News & Events
CANCELLED due to family illness
Dr. P. Ewen King-Smith, The Ohio State University
Monday, December 2, 2013
3 p.m.4:30 p.m.
Dry eye is one of the most common visual disorders but it remains poorly understood. Our optical studies have helped to demonstrate the importance of excessive evaporation in dry eye disorders and the relation of evaporation to the superficial lipid layer of the tear film. We have also investigated the origin of tear film “breakup” which is commonly used for testing dry eye disorders, and is observed as dark spots in a fluorescein image if the eyes are kept open after a blink. In our laboratory, we have developed five different optical systems for characterizing the tear film in normal subjects and dry eye patients. The first three optical systems are based on interference between reflections from different surfaces in the tear film and cornea, the fourth is based on fluorescence imaging and the fifth records both interference and fluorescence images. The systems are as follows:
1. Spectral interferometer which is based on recording the reflectance spectrum from a central point on the cornea. Constructive and destructive interference between reflections between two surfaces (e.g., the anterior and posterior surfaces of the tear film) cause, respectively, maxima and minima in the reflection spectrum, which can be used to calculate the distance between the two surfaces (e.g., tear film thickness).
2. Low resolution color microscope based on a design by Dr. Marshall Doane, which covers an area of 6 mm diameter. This is used to image the superficial lipid layer of the tear film whose reflectance and color are determined by lipid thickness (like the colors on an oily puddle). Use of a stroboscopic light source and video rates up to 67 per second allow detailed study of the blink process.
3. High resolution color microscope is also used for imaging the lipid layer, using a stroboscopic light source. It uses a long working distance microscope objective of high numerical aperture (0.6) giving a lateral resolution of about 1 mm. Because the depth of focus is very small compared to eye movements along the optical axis, 2000 images are recorded on a video camera with the intention that a limited number (e.g. 10) will be in good focus.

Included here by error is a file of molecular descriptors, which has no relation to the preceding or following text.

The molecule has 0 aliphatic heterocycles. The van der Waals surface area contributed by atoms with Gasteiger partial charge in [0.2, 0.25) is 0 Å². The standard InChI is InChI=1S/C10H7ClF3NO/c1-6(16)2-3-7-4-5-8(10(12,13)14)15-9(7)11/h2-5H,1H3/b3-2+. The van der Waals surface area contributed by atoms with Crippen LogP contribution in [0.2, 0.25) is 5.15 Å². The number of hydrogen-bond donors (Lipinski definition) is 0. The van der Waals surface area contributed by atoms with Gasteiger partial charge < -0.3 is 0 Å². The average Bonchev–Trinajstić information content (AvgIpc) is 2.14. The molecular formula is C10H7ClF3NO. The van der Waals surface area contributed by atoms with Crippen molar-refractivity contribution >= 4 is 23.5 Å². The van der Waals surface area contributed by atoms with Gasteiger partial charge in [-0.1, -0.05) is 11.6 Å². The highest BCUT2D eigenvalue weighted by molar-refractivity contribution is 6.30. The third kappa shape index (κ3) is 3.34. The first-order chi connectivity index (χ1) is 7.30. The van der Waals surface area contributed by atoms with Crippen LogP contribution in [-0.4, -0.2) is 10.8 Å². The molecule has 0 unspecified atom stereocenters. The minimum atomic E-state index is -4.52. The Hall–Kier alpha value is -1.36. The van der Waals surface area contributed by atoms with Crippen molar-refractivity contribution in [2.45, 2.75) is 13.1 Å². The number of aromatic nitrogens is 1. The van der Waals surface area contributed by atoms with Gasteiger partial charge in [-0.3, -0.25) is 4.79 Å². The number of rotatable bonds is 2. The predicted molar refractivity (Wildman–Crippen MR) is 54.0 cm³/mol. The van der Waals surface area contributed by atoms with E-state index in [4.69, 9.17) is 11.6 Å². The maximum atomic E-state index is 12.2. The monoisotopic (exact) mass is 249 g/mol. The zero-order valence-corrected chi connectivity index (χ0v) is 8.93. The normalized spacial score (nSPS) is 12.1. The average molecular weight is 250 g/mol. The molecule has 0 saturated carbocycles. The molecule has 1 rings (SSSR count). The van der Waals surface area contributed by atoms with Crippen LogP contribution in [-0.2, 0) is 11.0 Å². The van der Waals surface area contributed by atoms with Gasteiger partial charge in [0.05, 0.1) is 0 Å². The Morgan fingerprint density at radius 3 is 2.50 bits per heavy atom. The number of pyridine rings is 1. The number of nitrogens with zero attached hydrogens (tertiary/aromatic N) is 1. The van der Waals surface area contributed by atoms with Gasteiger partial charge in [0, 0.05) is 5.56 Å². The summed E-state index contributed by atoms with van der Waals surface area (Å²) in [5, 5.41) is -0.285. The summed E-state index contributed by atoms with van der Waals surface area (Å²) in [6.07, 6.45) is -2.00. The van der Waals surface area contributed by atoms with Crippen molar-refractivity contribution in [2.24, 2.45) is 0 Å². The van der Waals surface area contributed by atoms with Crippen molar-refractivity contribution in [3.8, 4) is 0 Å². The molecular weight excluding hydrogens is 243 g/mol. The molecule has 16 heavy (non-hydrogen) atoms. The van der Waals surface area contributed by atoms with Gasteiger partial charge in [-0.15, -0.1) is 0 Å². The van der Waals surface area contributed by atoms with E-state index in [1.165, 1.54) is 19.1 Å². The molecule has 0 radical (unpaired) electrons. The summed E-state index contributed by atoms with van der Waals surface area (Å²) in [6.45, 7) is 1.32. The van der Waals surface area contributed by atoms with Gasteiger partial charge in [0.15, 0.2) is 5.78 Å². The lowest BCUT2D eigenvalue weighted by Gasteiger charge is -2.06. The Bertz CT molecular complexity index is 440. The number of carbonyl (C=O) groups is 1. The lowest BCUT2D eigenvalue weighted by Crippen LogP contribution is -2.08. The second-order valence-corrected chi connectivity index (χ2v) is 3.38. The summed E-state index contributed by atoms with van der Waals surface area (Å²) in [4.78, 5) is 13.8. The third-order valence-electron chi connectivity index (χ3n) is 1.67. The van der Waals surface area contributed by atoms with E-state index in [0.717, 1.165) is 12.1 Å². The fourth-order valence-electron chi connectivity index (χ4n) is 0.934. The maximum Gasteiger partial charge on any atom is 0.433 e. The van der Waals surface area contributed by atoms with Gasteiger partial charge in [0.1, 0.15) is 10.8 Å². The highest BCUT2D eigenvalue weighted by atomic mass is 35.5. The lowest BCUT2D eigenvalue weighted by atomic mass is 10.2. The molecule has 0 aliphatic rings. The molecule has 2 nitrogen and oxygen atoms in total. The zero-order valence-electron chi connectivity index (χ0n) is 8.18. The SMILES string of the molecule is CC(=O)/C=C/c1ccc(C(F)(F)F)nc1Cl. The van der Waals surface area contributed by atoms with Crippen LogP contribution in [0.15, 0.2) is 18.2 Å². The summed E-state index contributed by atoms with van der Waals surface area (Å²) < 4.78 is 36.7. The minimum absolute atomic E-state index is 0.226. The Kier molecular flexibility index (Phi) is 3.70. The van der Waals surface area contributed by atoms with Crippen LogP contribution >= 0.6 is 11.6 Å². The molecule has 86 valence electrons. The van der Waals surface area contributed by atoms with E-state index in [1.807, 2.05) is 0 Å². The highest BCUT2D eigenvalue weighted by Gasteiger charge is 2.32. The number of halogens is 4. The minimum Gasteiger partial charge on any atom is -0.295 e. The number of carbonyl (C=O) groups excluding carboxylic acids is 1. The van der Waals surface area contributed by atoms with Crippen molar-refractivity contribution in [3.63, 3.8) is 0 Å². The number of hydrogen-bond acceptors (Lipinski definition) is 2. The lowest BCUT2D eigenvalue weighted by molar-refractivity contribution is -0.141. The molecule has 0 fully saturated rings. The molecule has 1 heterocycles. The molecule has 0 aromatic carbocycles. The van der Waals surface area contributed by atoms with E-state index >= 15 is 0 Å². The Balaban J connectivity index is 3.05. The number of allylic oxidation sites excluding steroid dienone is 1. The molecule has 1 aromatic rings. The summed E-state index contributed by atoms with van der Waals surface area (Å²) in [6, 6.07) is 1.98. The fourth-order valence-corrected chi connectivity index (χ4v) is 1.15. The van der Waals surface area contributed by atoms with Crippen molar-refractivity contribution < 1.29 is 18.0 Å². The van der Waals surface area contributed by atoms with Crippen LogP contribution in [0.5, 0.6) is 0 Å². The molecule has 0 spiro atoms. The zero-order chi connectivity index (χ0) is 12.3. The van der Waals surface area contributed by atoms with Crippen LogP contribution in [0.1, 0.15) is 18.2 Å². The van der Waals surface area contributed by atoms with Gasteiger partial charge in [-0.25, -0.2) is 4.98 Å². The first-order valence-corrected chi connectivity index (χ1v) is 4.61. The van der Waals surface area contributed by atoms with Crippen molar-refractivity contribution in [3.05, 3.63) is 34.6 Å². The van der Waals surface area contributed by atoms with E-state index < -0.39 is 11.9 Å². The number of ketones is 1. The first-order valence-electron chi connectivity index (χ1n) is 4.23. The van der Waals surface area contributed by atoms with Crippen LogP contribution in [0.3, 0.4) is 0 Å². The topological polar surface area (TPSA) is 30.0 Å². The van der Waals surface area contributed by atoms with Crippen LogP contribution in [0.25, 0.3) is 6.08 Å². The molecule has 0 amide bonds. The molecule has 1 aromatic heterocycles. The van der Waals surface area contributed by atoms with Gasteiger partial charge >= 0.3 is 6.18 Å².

4. Fluorescence imaging system (used after instillation of fluorescein) which covers the whole exposed cornea and part of the conjunctiva. A novelty of these studies is the use of fluorescent “quenching” which greatly reduces fluorescent efficiency at high but not low fluorescein concentration. Evaporation causes increased fluorescein concentration and so reduces efficiency for high but not low fluorescein concentrations. Therefore, by comparing recordings using high and low fluorescein concentrations, the relative contributions of evaporation and “tangential flow” (along the corneal surface) to tear film breakup and thinning between blinks can be studied.
5. Lipid layer and fluorescence imaging system. After instillation of fluorescein, simultaneous lipid layer and fluorescence images are recorded with a video camera. In this way, the relation of breakup and fluorescence dimming after a blink (e.g., due to evaporation and quenching) to lipid layer structure can be studied.
Dr. King-Smith's education was in physics (Ph.D., Cambridge University) and physiology (M.Sc., University College, London). His post-doctoral studies in electrophysiology and retinal densitometry were at Edinburgh, Oxford and Florida State Universities. He then joined the faculty of the Optometry Department at the University of Manchester, after which he moved to the Ohio State University College of Optometry in 1980. Initially, he worked mainly on normal and clinical psychophysics including analysis of visual sensitivity in optic nerve disorders in terms of selective loss of different types of ganglion cells. Later, he also worked on methods for measuring visual thresholds, methods for scoring color vision tests and the electroretinogram.
Since 1995, he has mainly been working on optical studies of the tear film with an aim of studying tear film structure, and mechanisms of tear film breakup and thinning between blinks. Studies using optical interference and fluorescence quenching can provide unique information about the role of important factors such as evaporation, osmolarity, osmotic flow through corneal and conjunctival surfaces, and tear flow along the corneal surface. Increased evaporation through the lipid layer is a key mechanism of dry eye disorders. He has also been involved in modeling the tear film lipid layer, including comparison with other biological barriers to evaporation such as the lipid layers in the skin.